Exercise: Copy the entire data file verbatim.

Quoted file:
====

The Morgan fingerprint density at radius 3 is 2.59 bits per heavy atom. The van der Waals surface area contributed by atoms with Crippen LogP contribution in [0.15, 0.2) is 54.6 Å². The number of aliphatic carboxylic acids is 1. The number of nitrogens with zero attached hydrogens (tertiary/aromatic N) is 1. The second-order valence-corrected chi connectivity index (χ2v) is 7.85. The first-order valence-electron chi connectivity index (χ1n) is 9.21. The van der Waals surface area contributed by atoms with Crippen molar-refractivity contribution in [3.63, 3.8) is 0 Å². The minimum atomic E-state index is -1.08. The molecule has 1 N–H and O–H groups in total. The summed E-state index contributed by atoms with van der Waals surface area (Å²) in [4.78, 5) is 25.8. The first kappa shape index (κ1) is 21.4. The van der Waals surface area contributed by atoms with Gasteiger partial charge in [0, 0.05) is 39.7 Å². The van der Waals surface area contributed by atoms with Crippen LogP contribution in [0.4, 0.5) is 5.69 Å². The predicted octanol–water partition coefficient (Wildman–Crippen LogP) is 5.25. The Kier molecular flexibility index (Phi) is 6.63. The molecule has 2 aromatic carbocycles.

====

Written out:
The Morgan fingerprint density at radius 3 is 2.59 bits per heavy atom. The van der Waals surface area contributed by atoms with Crippen LogP contribution in [0.15, 0.2) is 54.6 Å². The number of aliphatic carboxylic acids is 1. The number of nitrogens with zero attached hydrogens (tertiary/aromatic N) is 1. The second-order valence-corrected chi connectivity index (χ2v) is 7.85. The first-order valence-electron chi connectivity index (χ1n) is 9.21. The van der Waals surface area contributed by atoms with Crippen molar-refractivity contribution in [3.63, 3.8) is 0 Å². The minimum atomic E-state index is -1.08. The molecule has 1 N–H and O–H groups in total. The summed E-state index contributed by atoms with van der Waals surface area (Å²) in [4.78, 5) is 25.8. The first kappa shape index (κ1) is 21.4. The van der Waals surface area contributed by atoms with Gasteiger partial charge in [0, 0.05) is 39.7 Å². The van der Waals surface area contributed by atoms with Crippen LogP contribution in [0.4, 0.5) is 5.69 Å². The predicted octanol–water partition coefficient (Wildman–Crippen LogP) is 5.25. The Kier molecular flexibility index (Phi) is 6.63. The molecule has 2 aromatic carbocycles.